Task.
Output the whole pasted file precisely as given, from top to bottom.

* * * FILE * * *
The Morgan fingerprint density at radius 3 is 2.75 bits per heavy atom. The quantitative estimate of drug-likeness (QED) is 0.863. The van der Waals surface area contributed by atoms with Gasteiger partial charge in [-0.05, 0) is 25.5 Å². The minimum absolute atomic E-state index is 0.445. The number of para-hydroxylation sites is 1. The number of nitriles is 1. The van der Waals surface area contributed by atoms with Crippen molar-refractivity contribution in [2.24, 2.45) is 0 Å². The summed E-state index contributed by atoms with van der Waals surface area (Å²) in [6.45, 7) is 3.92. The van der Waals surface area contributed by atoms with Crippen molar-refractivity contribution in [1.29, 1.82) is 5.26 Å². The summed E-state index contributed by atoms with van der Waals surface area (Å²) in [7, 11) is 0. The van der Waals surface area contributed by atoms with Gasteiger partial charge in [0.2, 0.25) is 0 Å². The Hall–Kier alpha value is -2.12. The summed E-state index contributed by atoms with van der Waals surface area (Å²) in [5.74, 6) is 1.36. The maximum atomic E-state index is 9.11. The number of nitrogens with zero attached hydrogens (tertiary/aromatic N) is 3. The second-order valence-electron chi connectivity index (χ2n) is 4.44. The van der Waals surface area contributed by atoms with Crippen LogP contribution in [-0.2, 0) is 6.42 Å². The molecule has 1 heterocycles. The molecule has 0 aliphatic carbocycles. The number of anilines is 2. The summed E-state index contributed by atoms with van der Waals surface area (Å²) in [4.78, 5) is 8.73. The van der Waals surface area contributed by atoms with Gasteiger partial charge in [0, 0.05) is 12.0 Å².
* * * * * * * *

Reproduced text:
The Morgan fingerprint density at radius 3 is 2.75 bits per heavy atom. The quantitative estimate of drug-likeness (QED) is 0.863. The van der Waals surface area contributed by atoms with Gasteiger partial charge in [-0.05, 0) is 25.5 Å². The minimum absolute atomic E-state index is 0.445. The number of para-hydroxylation sites is 1. The number of nitriles is 1. The van der Waals surface area contributed by atoms with Crippen molar-refractivity contribution in [2.24, 2.45) is 0 Å². The summed E-state index contributed by atoms with van der Waals surface area (Å²) in [6.45, 7) is 3.92. The van der Waals surface area contributed by atoms with Crippen molar-refractivity contribution in [1.29, 1.82) is 5.26 Å². The summed E-state index contributed by atoms with van der Waals surface area (Å²) in [7, 11) is 0. The van der Waals surface area contributed by atoms with Gasteiger partial charge in [0.2, 0.25) is 0 Å². The Hall–Kier alpha value is -2.12. The summed E-state index contributed by atoms with van der Waals surface area (Å²) in [5.74, 6) is 1.36. The maximum atomic E-state index is 9.11. The number of nitrogens with zero attached hydrogens (tertiary/aromatic N) is 3. The second-order valence-electron chi connectivity index (χ2n) is 4.44. The van der Waals surface area contributed by atoms with Crippen LogP contribution in [-0.2, 0) is 6.42 Å². The molecule has 1 heterocycles. The molecule has 0 aliphatic carbocycles. The number of anilines is 2. The summed E-state index contributed by atoms with van der Waals surface area (Å²) in [4.78, 5) is 8.73. The van der Waals surface area contributed by atoms with Gasteiger partial charge in [0, 0.05) is 12.0 Å².